Zavier Simpson Draws Oohs and Ahhs From Summer League Crowd For His Skyhook Shot

Josh Cohen
Digital News Manager

LAS VEGAS - Michael Jordan and Kobe Bryant’s fadeaways, Hakeem Olajuwon’s dream shake, Dirk Nowitzki’s one-legged step-back, Wilt Chamberlain and George Gervin’s finger rolls, Tim Duncan’s bank shot, Manu Ginobili’s Eurostep drive, and Allen Iverson’s lightning quick crossover are some of the most unstoppable shots and moves in NBA history.

But nothing quite compares to Kareem Abdul-Jabbar’s skyhook, which many still say was the most effective shot all time. 

Granted he’s over a foot shorter than the 19-time NBA All-Star, six-time NBA champion and basketball Hall of Famer, but Zavier Simpson, who’s 6-foot even, has mastered his own version of the skyhook, which he displayed many times in college at the University of Michigan, in the G League the last two years with the Oklahoma City Blue, in his brief stint with the Thunder, and now with the Orlando Magic’s summer league squad. 

How did the now 25-year-old add this shot to his arsenal, you may be wondering? It all started when he was a freshman at Michigan. He was working on his game in an open gym, and by accident he says, he realized he was able to make these shots routinely with multiple variations. 

“I just pretty much started working on it as the years went by,” he said. “I pretty much became more comfortable (with it). Different foot, different hand. Same foot, same hand. I pretty much kind of perfected it.”

It’s a shot coaches want him to take, largely because he spends an exorbitant amount of time practicing it. During pre-practice warmups, Simpson is often seen stationed at a basket taking a few dozen of them – and making most of them, too.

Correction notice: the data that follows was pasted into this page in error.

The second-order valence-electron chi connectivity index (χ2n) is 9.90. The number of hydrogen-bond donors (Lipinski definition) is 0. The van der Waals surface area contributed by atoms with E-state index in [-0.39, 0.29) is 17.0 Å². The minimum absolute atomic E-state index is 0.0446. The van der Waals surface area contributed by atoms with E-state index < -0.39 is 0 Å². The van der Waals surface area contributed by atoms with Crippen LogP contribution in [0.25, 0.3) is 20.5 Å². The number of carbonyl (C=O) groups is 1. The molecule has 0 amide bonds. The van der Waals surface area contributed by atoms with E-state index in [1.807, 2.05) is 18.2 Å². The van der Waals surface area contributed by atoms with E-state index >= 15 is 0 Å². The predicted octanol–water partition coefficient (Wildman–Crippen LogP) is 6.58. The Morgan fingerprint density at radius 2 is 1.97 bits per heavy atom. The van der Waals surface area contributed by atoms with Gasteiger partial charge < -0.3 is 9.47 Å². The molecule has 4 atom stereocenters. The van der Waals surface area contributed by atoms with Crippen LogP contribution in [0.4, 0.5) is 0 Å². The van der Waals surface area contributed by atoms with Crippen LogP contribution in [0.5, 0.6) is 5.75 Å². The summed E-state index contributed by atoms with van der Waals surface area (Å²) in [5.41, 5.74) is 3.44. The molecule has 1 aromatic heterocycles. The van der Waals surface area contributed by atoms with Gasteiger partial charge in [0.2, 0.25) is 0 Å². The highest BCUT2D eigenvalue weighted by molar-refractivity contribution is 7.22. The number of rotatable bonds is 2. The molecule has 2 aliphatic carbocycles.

“I definitely have the green light for it,” he said. “It’s a shot that’s very efficient.” 

Just in Thursday’s game against the New York Knicks alone, he converted on two of them. 

In general, Simpson is a crafty player. He’s not blazing fast or explosive – nor is he the biggest guard – but he has a knack for creating space using his creativity and high basketball IQ. He’s also a sneaky good defender with great instincts and anticipation. 

In the G League last year, he regularly filled up the stat sheet and averaged 14.6 points, 5.1 rebounds, 6.5 assists and 1.8 steals in 35 regular season games with the Blue. The Thunder rewarded him for his stellar play by signing him to a 10-day contract near the end of the season. He made the most of that opportunity by scoring in double figures in three of the four games he appeared in, as well as dishing out five-plus assists in all of them. 

Born and raised in Lima, Ohio, Simpson was quite familiar with the Magic even before joining them for summer league. That’s because he played with three of Orlando’s players while in college. Simpson was teammates with Moe Wagner his first two seasons at Michigan, with Ignas Brazdeikis his junior year, and with Franz Wagner his senior campaign. 

Just being around them, he knew the Wagner brothers would have great success in the pros, and he’s excited to see them continue making strides.

“It was great playing with those guys,” he said. “They’ve had a tremendous part of my (development), just building a relationship with them. (Moe) was kind of like a big brother who helped groom me…Franz came in my senior year. So, it was great. Both of them work extremely hard. I was blessed to be able to come in under Moe, just showing how much hard work he’s put in, being able to follow him. And have his little brother come in and follow me and make sure I’m kind of teaching him the right things on and off the court to be in a position that we are in today.”